Fibre for Health
In the midst of each upcoming “diet of the year”, I feel boring old fibre is very much under valued and under acknowledged for it’s many health benefits.
On average Australians are deficient in fibre, consuming at least 10 grams less than the Heart Foundation recommendation of 25–30g daily (children 18g).
Firstly and most obvious, most of our bodily wastes are eliminated by our bowels so it’s important to include lots of fibre (and drink lots of filtered water!!) to sweep and flush our digestive system.
In more depth (with plenty of research links below) fibre:
- Aids your body to eliminate toxins, excess hormones, and cholesterol with its carcinogen binding effects. The fibre forms a tight bond with bile in the intestine, binding up harmful toxins, cholesterol and fat that it contains.This fibre-bound bile ultimately leaves the body in a bowel movement, along with the toxins, cholesterol and fat
- Can assist in preventing some diseases such as diabetes, heart disease and bowel cancer.
- Specifically inulin can improve glycemic control and antioxidant status in Type 2 diabetes
- Increases calcium absorption and enhances bone mineralisation and
- Is suggested to play a role in obesity
- Feeds the beneficial bacteria in your gut, and we now know these bacteria will strengthen your immune system
Types of fibre:
Soluble Fibre comes from structures within the cells of the plant. It is found in fruits (such as citrus fruits, strawberries, apple pulp), vegetables, oats, barley and legumes, lentils, rice bran, psyllium husk powder. Beans in particular are a rich source of soluble fibre.
Soluble Fibre helps to slow the emptying process in our stomachs, which helps you feel fuller for longer. It absorbs toxins carying them from the body. It also helps to lower cholesterol and stabilise your blood glucose levels.
Insoluble fibre comes from the hard structural part of a plant, such as wheat bran, the tough husk around a popcorn kernel or the skins of many fruits and vegetables. It is found in whole grains (including wheat, rye, rice, barley and most other grains), nuts, seeds, cabbage, beets, carrots, brussels sprouts, turnips, cauliflower.
Insoluble Fibre supports regular bowel movements (speaking of doing your stuff, you should be going at least once a day and be of the consistency of toothpaste, there that’s over!). It also scrubs the walls of our intestines, sweeping debris away allowing for better nutrient absorption. Insoluble fibre helps to keep us full and keep the bowel environment healthy.
Fermentable fibre – also known as resistant starch, is found in oats, lentils,
brown rice (cooked and cooled), green bananas, raw potato starch. Fermentable fibre feeds the bacteria in your gut. It means ‘good’ bacteria can thrive, maintaining a diverse and healthy microbiome.
** BTW as amazing as apples are for our health please be aware they are very high in pesticides, try to buy organic or at least use these methods to wash as much pesticide of the skins.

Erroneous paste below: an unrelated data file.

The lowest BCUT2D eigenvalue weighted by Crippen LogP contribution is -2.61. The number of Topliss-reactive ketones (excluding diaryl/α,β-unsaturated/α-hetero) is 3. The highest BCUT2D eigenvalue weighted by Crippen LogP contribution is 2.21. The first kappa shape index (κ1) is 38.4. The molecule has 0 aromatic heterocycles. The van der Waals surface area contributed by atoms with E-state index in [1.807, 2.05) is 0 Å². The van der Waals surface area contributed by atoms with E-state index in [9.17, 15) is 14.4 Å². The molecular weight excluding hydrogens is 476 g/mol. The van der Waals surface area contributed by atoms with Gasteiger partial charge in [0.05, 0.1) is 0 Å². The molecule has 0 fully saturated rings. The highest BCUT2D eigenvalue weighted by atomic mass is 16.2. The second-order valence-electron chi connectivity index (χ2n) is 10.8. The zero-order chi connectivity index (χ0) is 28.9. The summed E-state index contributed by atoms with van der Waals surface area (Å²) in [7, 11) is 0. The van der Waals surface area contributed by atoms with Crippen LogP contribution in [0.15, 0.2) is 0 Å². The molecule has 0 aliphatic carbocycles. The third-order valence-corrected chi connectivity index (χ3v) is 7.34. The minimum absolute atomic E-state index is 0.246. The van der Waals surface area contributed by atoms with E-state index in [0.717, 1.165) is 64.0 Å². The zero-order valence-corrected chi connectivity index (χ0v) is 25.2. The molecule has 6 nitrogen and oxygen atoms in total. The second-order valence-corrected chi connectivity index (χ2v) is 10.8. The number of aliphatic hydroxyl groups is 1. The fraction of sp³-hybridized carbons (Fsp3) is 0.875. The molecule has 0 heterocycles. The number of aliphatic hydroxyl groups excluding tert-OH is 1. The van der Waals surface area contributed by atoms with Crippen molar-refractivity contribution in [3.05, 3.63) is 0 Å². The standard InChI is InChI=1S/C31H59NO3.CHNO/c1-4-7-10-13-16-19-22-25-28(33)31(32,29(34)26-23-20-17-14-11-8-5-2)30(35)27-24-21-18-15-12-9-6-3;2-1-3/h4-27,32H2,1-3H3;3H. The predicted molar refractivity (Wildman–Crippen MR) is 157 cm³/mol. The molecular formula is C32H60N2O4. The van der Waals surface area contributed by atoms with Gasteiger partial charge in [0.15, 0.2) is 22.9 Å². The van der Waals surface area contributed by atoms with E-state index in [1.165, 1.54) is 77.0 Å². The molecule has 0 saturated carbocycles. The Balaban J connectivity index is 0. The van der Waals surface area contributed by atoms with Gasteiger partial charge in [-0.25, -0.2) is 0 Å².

Are you drinking your eight gasses of water? Fibre needs the water to be able to travel through your system and do its stuff.
Why I use Fibergy
Fibergy has both soluble and insoluble fibre, there is lots of easy and yummy ways to add it into my day, it’s easy and tasteless to either drink with water/juice or add to my smoothies and recipes…..but my Gluten Free, Dairy free, Sugar free 3 ingredient Banana pancakes are my favourite way! It thickens the batter to perfection!!!
Have you tried them yet?
Let me know what you think
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Effects of Dietary Fiber and Its Components on Metabolic Health
Selective stimulation of bifidobacteria in the human colon by oligofructose and inulin.-https://www.ncbi.nlm.nih.gov/pubmed/7698613/
A combination of prebiotic short- and long-chain inulin-type fructans enhances calcium absorption and bone mineralization in young adolescents.-https://www.ncbi.nlm.nih.gov/pubmed/16087995
Increasing total fiber intake reduces risk of weight and fat gains in women-https://www.ncbi.nlm.nih.gov/pubmed/19158230
Dietary fiber intake and risk of breast cancer in postmenopausal women: the National Institutes of Health–AARP Diet and Health Study1-https://www.ncbi.nlm.nih.gov/pmc/articles/PMC2728649/
Prospective Study of Dietary Fiber, Whole Grain Foods, and Small Intestinal Cancer-https://www.ncbi.nlm.nih.gov/pmc/articles/PMC3513331/
How Fiber Helps Protect Against Cancer-https://www.pcrm.org/health/cancer-resources/diet-cancer/nutrition/how-fiber-helps-protect-against-cancer
Effects of dietary fiber on intestinal glucose absorption and glucose tolerance in rats-https://www.ncbi.nlm.nih.gov/pubmed/6252089
Insulin-sensitizing effects of dietary resistant starch and effects on skeletal muscle and adipose tissue metabolism.-https://www.ncbi.nlm.nih.gov/pubmed/16155268
Effects of long-term soluble vs. insoluble dietary fiber intake on high-fat diet-induced obesity in C57BL/6J mice.-https://www.ncbi.nlm.nih.gov/pubmed/19369060
Health properties of resistant starch-https://onlinelibrary.wiley.com/doi/full/10.1111/j.1467-3010.2005.00481.x
Health effects of resistant starch-https://onlinelibrary.wiley.com/doi/full/10.1111/nbu.12244
Effects of high performance inulin supplementation on glycemic control and antioxidant status in women with type 2 diabetes -https://www.ncbi.nlm.nih.gov/pubmed/23641355